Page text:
Serena Williams has been targeted by critics for her masculine features and aggressive tennis style for decades. After years of unrelenting critiques on her physic, she released an open letter to her mother in 2017. She hits on a few key points critical to the misogyny BLack women face, “It has been said that that I use drugs,” and that “It has been said I don’t belong in Women’s sports — that I belong in Men’s — because I look stronger than many other women do.”
Transphobia At Its Foundation
Doriane Lambelet Coleman, a law professor at Duke University, encapsulates the pro-testosterone suppression narrative by claiming that in sports, “distinguishing people on the basis of their biology actually matters.” This is not the first time Coleman has spoken out regarding women in sports. In 2019, she wrote a statement in favor of barring trans women from female sports in America under Title IX. She claims that women with testes would overtake all sports if they are allowed to compete.
From her perspective, by allowing trans and androgynous women to participate, “we will lose the capacity to isolate the best females on the planet.” Coleman’s claim that, “We would never see a female body on the podium” as the crux of the call for testosterone suppression exposes it for the transphobic rhetoric it is.
I would counter Coleman that these women identify as women. Thus, a woman-identified body on the podium would still be the female body, regardless of genitalia or testosterone. There is no singular way a woman has to look, and to claim that is the same argument that fuels the misogynoir claims that athletes like Williams and Semenya are men. The claim that trans women will push ‘regular women’ out of sports is a false one. In competitions such as these, trans women are not raking in the winnings as one would expect if they were “dominating” the field.
In Connecticut, there is an ongoing lawsuit in relation to trans women participating in sports. This conversation is heavily centered on Terry Miller; in this past year she ran the fastest time a woman has ever ran on an open and indoor track for the 55-meter dash in the state. Yet for the past few races, she has come in third place, showcasing on a micro level how trans women like Miller are not as overpowering on the field as individuals like Coleman claim.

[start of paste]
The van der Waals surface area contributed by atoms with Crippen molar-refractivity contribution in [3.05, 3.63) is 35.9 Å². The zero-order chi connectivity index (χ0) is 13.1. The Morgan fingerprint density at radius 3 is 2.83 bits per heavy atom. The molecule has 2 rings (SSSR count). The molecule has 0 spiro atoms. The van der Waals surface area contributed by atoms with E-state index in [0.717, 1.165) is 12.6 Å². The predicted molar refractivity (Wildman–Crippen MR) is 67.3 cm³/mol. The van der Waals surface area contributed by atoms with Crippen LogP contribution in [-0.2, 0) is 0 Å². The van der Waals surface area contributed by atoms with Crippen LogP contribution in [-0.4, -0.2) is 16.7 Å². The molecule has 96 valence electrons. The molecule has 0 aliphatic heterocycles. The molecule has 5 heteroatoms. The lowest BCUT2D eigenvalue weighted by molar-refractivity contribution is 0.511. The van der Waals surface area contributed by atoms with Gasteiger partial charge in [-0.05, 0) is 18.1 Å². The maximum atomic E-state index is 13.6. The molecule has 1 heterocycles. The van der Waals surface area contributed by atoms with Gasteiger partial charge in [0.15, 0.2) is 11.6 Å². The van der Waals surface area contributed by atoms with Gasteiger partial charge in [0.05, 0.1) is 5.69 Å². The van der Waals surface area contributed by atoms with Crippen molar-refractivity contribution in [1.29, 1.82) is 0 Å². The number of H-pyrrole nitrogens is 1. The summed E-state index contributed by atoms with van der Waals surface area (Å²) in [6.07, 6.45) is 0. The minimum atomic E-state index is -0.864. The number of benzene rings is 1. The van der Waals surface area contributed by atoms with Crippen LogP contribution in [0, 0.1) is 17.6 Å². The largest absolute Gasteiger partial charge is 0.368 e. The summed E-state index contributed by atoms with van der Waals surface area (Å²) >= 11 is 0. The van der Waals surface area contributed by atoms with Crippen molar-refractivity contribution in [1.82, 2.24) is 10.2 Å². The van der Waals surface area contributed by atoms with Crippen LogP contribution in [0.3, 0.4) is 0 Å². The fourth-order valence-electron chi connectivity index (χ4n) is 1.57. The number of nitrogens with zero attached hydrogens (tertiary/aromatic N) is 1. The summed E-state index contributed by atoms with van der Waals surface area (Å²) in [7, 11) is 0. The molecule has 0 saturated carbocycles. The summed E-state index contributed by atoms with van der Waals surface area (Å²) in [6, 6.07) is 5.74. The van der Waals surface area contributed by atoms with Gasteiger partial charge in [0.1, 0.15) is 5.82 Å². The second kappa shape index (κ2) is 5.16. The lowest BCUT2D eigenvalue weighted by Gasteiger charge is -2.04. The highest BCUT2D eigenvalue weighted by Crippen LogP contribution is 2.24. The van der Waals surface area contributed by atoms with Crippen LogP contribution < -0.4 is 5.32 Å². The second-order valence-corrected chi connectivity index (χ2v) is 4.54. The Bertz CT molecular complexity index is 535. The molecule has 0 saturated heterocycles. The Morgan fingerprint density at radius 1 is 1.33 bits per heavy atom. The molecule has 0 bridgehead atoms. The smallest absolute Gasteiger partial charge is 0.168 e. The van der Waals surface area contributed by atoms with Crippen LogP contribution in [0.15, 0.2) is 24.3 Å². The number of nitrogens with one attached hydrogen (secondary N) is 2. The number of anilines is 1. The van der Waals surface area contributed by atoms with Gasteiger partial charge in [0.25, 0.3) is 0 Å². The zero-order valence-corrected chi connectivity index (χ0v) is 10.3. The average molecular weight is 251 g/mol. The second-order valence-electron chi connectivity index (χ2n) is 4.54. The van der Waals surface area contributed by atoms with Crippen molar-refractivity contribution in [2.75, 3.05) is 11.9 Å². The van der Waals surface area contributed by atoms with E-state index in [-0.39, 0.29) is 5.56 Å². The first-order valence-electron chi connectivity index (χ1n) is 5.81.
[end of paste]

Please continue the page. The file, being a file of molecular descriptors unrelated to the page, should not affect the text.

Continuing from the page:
When Coleman explains that we want to see “female” bodies on the podium, is she saying that we want to see white women’s bodies? Is she just another facet of society continuing to refuse to grant Black womxn femininity? Or does she genuinely believe the transphobic claim that testosterone, not one’s own feelings towards their body, decides gender?
The sanctioning of discrimination by the World Olympic Committee furthers the ability of individual countries to oppress their own people. For example, in the United States, the Republican Party attempted to pass the Protection of Women and Girls in Sports Act in September that would cut federal funding to schools that allow trans women to play in women’s sports under the claim that they were biological men. Trans-exclusionary legislation like this impacts less than 1 percent of the US population; however, that is still at least 1.4 million Americans that identify as transgender femme or masc persons.
That is not the only “trans ban” related legislation that has been proposed in the month following the AAIF’s original ruling. Russia’s legislature recently overruled legislation meant to make it impossible to change gender identity on official documents. However, the main reason for striking down these amendments was vagueness in the legislation, not the anti-LGBT sentiment of the laws.
These restrictions on intersex and trans athletes are indicative of real dehumanizing policies that could be imposed globally. Thus, by standing by as athletes like Caster Semenya, have their rights infringed upon abroad, we are thereby allowing for the dehumanization of othered peoples in the United States.
Featured Image Source: collage by Tessa Stapp including photos from (left to right) Clive Mason/Getty Images, Chip Somodevilla/Getty Images, CP DC Press/Shutterstock, The Asahi Shimbun via Getty Images, and AP Photo